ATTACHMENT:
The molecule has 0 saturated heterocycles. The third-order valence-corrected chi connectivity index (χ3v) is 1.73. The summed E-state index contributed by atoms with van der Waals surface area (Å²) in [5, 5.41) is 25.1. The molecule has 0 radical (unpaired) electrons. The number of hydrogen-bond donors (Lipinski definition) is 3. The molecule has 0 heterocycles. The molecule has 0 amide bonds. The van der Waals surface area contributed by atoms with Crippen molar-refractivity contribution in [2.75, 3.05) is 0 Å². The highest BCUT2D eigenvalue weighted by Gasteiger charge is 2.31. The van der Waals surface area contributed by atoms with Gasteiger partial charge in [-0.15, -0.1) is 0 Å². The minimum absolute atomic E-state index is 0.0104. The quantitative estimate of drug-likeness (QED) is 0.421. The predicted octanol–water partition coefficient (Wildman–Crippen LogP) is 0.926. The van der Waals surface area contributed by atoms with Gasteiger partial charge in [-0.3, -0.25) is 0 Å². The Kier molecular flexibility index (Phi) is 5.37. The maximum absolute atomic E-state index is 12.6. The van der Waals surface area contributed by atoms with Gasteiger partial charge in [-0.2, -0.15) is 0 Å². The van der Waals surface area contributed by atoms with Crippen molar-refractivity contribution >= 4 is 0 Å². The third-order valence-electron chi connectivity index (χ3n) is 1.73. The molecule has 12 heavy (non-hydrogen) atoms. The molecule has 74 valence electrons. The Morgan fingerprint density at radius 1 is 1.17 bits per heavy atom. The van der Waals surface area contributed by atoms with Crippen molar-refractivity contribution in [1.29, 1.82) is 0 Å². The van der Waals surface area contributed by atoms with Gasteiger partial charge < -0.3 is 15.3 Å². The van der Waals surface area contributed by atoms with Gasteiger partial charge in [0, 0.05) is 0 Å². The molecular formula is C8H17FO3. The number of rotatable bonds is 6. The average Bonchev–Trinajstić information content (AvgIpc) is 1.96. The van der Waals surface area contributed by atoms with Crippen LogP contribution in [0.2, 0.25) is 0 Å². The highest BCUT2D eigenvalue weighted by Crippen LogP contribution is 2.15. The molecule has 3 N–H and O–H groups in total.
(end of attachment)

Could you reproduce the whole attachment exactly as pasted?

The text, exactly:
The molecule has 0 saturated heterocycles. The third-order valence-corrected chi connectivity index (χ3v) is 1.73. The summed E-state index contributed by atoms with van der Waals surface area (Å²) in [5, 5.41) is 25.1. The molecule has 0 radical (unpaired) electrons. The number of hydrogen-bond donors (Lipinski definition) is 3. The molecule has 0 heterocycles. The molecule has 0 amide bonds. The van der Waals surface area contributed by atoms with Crippen molar-refractivity contribution in [2.75, 3.05) is 0 Å². The highest BCUT2D eigenvalue weighted by Gasteiger charge is 2.31. The van der Waals surface area contributed by atoms with Gasteiger partial charge in [-0.15, -0.1) is 0 Å². The minimum absolute atomic E-state index is 0.0104. The quantitative estimate of drug-likeness (QED) is 0.421. The predicted octanol–water partition coefficient (Wildman–Crippen LogP) is 0.926. The van der Waals surface area contributed by atoms with Gasteiger partial charge in [-0.3, -0.25) is 0 Å². The Kier molecular flexibility index (Phi) is 5.37. The maximum absolute atomic E-state index is 12.6. The van der Waals surface area contributed by atoms with Gasteiger partial charge in [-0.2, -0.15) is 0 Å². The van der Waals surface area contributed by atoms with Crippen molar-refractivity contribution >= 4 is 0 Å². The third-order valence-electron chi connectivity index (χ3n) is 1.73. The molecule has 12 heavy (non-hydrogen) atoms. The molecule has 74 valence electrons. The Morgan fingerprint density at radius 1 is 1.17 bits per heavy atom. The van der Waals surface area contributed by atoms with Crippen molar-refractivity contribution in [1.29, 1.82) is 0 Å². The van der Waals surface area contributed by atoms with Gasteiger partial charge < -0.3 is 15.3 Å². The van der Waals surface area contributed by atoms with Gasteiger partial charge in [0, 0.05) is 0 Å². The molecular formula is C8H17FO3. The number of rotatable bonds is 6. The average Bonchev–Trinajstić information content (AvgIpc) is 1.96. The van der Waals surface area contributed by atoms with Crippen LogP contribution in [0.2, 0.25) is 0 Å². The highest BCUT2D eigenvalue weighted by Crippen LogP contribution is 2.15. The molecule has 3 N–H and O–H groups in total.